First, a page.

Plant Animal Interactions Original Paper


, Volume 105, Issue 4, pp 509-516

Effects of flower size and number on pollinator visitation to wild radish, Raphanus raphanistrum

  • Jeffrey K. ConnerAffiliated withDepartment of Ecology, Ethology, and Evolution, University of Illinois
  • , Scott RushAffiliated withDepartment of Ecology, Ethology, and Evolution, University of Illinois

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Plant traits that increase pollinator visitation should be under strong selection. However, few studies have demonstrated a causal link between natural variation in attractive traits and natural variation in visitation to whole plants. Here we examine the effects of flower number and size on visitation to wild radish by two taxa of pollinators over 3 years, using a combination of multiple regression and experimental reductions in both traits. We found strong, consistent evidence that increases in both flower number and size cause increased visitation by syrphid flies. The results for small bees were harder to interpret, because the multiple regression and experimental manipulation results did not agree. It is likely that increased flower size causes a weak increase in small-bee visitation, but strong relationships between flower number and small-bee visitation seen in 2 years of observational studies were not corroborated by experimental manipulation of this trait. Small bees may actually have responded to an unmeasured trait correlated with flower number, or lower small-bee abundances when the flower number manipulation was conducted may have reduced our ability to detect a causal relationship. We conclude that studies using only 1 year, one method, or measuring only one trait may not provide an adequate understanding of the effects of plant traits on pollinator attraction.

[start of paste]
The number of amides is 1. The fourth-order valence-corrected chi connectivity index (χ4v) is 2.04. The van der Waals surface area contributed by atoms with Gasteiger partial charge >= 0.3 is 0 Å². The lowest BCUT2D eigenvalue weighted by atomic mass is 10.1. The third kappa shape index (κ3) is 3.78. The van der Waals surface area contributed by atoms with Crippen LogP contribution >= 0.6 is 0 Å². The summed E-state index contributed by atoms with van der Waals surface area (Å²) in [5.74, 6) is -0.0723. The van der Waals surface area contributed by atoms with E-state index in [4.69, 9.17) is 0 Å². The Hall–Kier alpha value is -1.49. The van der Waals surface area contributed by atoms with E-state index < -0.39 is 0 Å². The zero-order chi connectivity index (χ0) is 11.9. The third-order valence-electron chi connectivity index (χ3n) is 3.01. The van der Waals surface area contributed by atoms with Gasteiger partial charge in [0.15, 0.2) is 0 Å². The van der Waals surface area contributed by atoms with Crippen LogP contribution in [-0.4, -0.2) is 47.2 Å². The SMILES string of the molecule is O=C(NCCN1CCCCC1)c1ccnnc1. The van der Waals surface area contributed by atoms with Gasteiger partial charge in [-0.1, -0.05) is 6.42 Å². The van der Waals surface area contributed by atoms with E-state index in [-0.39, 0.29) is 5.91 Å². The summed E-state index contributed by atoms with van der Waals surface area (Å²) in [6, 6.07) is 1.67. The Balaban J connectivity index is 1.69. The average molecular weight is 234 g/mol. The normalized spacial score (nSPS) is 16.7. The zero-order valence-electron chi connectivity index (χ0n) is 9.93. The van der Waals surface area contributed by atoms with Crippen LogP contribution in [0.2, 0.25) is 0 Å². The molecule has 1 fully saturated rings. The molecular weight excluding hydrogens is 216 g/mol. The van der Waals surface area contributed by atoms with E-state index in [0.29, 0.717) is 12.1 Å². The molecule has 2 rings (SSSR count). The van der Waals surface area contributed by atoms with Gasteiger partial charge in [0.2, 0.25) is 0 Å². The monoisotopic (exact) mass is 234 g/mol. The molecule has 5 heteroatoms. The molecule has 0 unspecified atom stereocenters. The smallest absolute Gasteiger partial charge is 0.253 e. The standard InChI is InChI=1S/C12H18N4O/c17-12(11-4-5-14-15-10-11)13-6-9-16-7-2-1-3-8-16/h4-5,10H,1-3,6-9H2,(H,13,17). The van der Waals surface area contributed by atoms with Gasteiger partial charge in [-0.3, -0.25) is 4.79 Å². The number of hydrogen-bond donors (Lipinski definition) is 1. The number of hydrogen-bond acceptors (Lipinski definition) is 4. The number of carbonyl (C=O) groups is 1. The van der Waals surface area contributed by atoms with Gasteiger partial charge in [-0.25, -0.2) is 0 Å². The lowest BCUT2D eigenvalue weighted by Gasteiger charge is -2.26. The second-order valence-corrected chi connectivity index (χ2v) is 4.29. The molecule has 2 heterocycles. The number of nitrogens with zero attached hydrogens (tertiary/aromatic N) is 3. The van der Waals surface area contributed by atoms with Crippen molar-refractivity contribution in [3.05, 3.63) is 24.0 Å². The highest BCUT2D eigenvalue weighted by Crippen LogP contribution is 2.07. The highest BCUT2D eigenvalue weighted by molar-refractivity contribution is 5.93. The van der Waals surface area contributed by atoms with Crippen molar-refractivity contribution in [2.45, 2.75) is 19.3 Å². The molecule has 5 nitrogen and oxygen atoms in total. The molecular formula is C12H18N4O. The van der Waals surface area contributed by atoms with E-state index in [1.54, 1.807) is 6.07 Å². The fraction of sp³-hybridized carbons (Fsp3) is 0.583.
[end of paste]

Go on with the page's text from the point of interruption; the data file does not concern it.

Key words

Pollinator attraction Raphanus raphanistrum Corolla size Flower number Experimental manipulation